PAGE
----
Well actually it doesn’t. Proving causality requires a bit more work. And to illustrate this “temporal association does not prove causality trap” I invite you to consider this scenario.
I have a headache => I take a paracetamol => my headache goes away => so the cause of my headache was lack of paracetamol. Yes?
Errr .. No!
There are many contributory causes of chronically chaotic queues and lack of capacity is not one of them because the queue is chronic. What actually happens is that something else triggers the onset of chaos which then consumes the very resource we require to avoid the chaos. And once we slip into this trap we cannot escape! The chaos-perpretuating behaviour we observe is called fire-fighting and the necessary resource it consumes is called resilience.
Six months ago, the Primary Care MDT believed that the cause of their chronic appointment booking chaos was a mismatch between demand and capacity – i.e. too much patient demand for the appointment capacity available. So, there was a very reasonable resistance to the idea of making the appointment booking process easier for patients – they justifiably feared being overwhelmed by a tsunami of unmet need!
Six months on, the Primary Care MDT understand what actually causes chronic queues and that awareness has been achieved by a step-by-step process of explanation and experimentation in the relative safety of the weekly design sessions.
We played simulation games – lots of them.
One particularly memorable “Ah Ha!” moment happened when we played the Carveout Game which is done using dice, tiddly-winks, paper and coloured-pens. No computers. No statistics. No queue theory gobbledygook. No smoke-and-mirrors. No magic.
What the Carveout Game demonstrates, practically and visually, is that an easy way to trigger the transition from calm-efficiency to chaotic-ineffectiveness is … to impose a carveout policy on a system that has been designed to achieve optimum efficiency by using averages. Boom! We slip on the twin banana skins of the Flaw-of-Averages and Sub-Optimisation, slide off the performance cliff, and career down the rocky slope of Chronic Chaos into the Depths of Despair – from which we cannot then escape.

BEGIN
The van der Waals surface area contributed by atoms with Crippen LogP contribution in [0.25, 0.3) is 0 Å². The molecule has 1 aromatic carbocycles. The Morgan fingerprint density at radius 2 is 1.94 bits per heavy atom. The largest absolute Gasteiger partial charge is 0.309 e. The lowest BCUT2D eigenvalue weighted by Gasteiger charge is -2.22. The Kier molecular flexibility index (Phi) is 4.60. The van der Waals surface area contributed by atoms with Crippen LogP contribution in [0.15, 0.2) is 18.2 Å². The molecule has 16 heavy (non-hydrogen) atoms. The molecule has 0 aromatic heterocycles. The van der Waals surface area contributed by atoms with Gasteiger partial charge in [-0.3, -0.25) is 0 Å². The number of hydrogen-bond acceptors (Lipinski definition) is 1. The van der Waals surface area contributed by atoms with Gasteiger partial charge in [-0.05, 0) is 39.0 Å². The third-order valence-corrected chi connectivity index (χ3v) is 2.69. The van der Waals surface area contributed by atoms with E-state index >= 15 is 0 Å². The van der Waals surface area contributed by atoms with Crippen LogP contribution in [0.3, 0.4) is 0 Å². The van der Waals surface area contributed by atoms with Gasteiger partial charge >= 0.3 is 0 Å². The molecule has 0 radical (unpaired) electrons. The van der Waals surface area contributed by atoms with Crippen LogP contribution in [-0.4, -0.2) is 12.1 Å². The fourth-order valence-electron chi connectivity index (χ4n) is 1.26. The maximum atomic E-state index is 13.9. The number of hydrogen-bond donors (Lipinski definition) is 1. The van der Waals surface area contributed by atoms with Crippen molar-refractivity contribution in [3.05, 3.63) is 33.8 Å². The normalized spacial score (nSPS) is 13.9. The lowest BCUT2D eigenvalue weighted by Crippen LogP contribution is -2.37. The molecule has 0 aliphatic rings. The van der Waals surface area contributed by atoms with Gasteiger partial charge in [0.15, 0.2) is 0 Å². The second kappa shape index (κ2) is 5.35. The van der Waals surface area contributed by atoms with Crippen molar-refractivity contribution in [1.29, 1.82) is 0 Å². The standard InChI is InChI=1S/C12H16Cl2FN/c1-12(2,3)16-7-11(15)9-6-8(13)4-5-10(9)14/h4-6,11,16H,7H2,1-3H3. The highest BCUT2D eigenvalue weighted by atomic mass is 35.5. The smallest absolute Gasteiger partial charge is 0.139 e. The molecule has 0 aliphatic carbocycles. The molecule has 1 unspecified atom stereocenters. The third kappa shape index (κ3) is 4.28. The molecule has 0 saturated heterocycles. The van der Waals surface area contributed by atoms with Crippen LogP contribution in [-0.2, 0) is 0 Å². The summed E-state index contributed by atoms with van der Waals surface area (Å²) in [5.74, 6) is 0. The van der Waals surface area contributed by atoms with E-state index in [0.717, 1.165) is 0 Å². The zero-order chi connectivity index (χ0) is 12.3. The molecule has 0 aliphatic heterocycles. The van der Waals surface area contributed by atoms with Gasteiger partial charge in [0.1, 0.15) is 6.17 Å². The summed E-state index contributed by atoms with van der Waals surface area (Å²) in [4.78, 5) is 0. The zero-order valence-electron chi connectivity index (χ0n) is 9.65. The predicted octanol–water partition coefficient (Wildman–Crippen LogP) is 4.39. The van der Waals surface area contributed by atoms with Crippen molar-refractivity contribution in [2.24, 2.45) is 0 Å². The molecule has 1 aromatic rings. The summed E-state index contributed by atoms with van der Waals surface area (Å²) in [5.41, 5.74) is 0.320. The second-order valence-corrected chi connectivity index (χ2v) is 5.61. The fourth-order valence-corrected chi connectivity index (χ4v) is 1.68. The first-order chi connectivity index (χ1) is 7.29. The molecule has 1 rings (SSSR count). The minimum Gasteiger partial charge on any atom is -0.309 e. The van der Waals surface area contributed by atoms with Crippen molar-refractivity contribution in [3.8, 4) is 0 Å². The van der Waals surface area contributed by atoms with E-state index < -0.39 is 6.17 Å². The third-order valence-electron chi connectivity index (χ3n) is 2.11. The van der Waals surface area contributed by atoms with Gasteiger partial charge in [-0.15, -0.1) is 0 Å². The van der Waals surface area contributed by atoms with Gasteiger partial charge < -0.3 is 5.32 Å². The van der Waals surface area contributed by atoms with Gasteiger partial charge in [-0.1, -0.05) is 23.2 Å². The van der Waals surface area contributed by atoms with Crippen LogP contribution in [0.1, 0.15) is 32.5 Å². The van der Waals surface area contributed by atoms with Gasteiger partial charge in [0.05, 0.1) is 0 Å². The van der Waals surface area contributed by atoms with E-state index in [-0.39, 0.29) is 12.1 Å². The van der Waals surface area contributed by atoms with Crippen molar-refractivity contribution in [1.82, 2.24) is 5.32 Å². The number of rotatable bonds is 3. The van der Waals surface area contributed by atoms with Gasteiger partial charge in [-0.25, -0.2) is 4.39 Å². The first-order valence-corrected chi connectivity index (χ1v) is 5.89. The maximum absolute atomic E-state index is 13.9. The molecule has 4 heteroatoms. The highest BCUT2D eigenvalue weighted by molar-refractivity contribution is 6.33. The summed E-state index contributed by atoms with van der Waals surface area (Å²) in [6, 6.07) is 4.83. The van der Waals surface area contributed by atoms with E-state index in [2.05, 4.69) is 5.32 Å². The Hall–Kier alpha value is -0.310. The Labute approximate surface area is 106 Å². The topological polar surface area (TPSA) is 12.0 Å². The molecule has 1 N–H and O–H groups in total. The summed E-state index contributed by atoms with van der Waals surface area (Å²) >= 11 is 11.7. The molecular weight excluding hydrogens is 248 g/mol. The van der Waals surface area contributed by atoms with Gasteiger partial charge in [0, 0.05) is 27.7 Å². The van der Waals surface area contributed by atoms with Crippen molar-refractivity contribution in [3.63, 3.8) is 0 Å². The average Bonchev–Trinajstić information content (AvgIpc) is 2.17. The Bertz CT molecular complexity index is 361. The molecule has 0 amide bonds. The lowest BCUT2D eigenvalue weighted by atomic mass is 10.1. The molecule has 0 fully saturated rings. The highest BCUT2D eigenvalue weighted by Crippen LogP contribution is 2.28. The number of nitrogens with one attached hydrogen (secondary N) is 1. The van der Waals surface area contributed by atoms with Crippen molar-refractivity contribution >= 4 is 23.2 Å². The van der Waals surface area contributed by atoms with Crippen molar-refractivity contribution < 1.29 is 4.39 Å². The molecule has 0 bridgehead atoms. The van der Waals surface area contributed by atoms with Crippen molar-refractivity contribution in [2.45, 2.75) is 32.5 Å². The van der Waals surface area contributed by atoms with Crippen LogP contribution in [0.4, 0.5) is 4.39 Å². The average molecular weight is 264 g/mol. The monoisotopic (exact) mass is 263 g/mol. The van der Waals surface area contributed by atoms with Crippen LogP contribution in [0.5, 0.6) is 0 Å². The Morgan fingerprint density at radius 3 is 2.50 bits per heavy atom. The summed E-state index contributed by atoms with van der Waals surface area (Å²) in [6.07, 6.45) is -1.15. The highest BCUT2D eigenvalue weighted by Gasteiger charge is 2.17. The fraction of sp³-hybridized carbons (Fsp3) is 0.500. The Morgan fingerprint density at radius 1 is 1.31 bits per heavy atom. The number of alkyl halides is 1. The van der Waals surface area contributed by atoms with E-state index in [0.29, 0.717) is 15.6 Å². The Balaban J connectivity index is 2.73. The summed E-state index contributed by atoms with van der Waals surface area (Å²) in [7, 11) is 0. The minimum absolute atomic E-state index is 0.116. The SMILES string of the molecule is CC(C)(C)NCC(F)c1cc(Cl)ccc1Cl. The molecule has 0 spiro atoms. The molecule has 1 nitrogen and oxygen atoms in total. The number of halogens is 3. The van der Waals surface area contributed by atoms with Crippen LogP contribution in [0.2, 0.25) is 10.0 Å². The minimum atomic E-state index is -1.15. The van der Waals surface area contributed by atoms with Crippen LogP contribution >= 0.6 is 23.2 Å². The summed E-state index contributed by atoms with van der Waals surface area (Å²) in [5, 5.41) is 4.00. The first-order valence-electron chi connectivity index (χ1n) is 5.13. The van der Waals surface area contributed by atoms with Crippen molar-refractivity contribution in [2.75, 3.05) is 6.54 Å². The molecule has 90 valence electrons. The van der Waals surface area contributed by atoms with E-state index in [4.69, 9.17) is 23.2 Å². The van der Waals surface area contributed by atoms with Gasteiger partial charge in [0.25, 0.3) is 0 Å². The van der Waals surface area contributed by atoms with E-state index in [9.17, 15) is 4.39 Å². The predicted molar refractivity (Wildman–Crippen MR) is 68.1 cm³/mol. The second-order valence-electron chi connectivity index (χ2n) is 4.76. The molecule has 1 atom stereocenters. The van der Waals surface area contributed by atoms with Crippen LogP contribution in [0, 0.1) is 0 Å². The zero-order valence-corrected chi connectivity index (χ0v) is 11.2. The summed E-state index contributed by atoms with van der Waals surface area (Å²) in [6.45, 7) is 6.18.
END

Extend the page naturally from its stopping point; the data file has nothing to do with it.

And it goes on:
This visual demonstration was a cognitive turning point for the MDT. They now believed that there is a rational science to improvement and from there we were on the step-by-step climb to building the necessary embedded capability.
It now felt like the team were pulling what they needed to know. I was no longer pushing. We had flipped from push-to-pull. That is called the tipping point.
And that is how health care systems engineering (HCSE) works.
Health care is a complex adaptive system, and what a health care systems engineer actually “designs” is a context-sensitive incubator that nurtures the seeds of innovation that already exist in the system and encourages them to germinate, grow and become strong enough to establish themselves.
That is called “embedded improvement-by-design capability“.
And each incubator need to be different – because each system is different. One-solution-fits-all-problems does not work here just as it does not in medicine. Each patient is both similar and unique.
Just as in medicine, first we need to diagnose the actual cause; second we need to design some effective solutions; third we need to decide which design to implement and fourth we need to deliver it.
But the how-to-do-it feels a bit counter-intuitive, and if it were not we would already be doing it. But the good news is that anyone can learn how to do HCSE.